Senators Urge FDA Action On Gluten-Free Labeling

Wednesday, July 27, 2011

Two US Senators have sent a letter to the Food and Drug Administration (FDA) urging prompt action on gluten-free labeling laws, after a proposed rule on tolerable gluten thresholds for gluten-free foods has languished for more than four years.

Defining a tolerable threshold level for gluten presence in gluten-free foods was included as part of the Food Allergen Labeling and Consumer Protection Act (FALCPA) of 2004.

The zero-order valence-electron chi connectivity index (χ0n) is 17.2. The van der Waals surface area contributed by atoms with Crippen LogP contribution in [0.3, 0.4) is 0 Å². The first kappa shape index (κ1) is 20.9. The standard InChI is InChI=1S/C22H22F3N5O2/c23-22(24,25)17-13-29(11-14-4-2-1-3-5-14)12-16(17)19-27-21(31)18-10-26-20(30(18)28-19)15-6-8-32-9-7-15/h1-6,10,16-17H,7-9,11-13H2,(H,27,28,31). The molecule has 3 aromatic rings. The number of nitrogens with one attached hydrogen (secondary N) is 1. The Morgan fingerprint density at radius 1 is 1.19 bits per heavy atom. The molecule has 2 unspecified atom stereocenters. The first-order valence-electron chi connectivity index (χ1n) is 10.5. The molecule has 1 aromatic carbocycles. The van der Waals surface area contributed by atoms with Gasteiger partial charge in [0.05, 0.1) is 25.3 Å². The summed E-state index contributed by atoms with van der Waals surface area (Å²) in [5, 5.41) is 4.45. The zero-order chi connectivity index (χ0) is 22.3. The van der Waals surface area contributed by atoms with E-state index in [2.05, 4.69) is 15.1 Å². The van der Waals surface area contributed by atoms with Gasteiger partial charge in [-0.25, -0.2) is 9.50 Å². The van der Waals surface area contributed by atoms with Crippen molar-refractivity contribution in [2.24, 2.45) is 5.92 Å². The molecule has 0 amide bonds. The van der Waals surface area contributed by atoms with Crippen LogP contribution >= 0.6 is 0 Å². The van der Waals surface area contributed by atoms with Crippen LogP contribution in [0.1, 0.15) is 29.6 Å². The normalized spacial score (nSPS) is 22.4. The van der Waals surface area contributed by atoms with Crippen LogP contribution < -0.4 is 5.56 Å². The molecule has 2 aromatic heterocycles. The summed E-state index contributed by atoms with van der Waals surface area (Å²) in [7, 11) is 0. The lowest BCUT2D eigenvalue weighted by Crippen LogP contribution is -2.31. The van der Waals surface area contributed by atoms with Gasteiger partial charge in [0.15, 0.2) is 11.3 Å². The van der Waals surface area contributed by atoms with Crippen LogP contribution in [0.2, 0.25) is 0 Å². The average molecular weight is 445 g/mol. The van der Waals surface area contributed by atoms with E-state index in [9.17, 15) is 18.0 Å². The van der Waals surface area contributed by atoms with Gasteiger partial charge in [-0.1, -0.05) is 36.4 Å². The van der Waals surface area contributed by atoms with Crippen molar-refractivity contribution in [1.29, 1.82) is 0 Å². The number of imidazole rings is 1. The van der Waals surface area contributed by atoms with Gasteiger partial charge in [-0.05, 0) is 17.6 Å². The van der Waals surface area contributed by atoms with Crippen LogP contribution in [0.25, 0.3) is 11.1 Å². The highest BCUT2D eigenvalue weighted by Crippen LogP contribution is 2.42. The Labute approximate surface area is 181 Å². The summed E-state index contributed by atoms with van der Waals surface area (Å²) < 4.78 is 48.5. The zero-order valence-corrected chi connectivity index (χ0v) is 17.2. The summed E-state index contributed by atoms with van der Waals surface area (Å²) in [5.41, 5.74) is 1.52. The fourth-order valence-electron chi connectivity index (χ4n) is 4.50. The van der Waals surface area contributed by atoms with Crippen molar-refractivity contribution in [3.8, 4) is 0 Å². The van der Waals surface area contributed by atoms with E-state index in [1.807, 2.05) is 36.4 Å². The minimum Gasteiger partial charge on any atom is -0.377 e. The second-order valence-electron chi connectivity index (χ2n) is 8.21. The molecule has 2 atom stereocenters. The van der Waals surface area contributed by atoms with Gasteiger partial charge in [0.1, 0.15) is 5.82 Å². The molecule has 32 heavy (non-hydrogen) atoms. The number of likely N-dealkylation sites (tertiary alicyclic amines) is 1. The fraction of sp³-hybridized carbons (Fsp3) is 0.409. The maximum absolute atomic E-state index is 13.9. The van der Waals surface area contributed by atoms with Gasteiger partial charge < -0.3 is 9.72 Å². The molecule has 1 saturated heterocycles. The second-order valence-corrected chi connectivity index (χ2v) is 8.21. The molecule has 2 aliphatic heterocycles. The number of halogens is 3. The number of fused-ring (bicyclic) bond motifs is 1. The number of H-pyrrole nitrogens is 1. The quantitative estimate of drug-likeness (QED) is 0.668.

In 2007, the FDA proposed that gluten should be labeled at anything over 20mg per kg (20ppm); foods labeled gluten-free containing more than this amount would be considered misbranded. 

Many companies are already voluntarily using this standard, but the rule has yet to be finalized.
U.S. Senators Ron Wyden (D-OR) and Patrick Leahy (D-VT) sent their letter to FDA Commissioner Dr. Margaret Hamburg asking for an explanation for the delay.
They wrote: “We ask that you provide us with an update on when FDA will promulgate a final rule, why FDA has taken so long to issue this rule, and if there are any legal or regulatory hurdles that have prevented the timely implementation of this legislation.”
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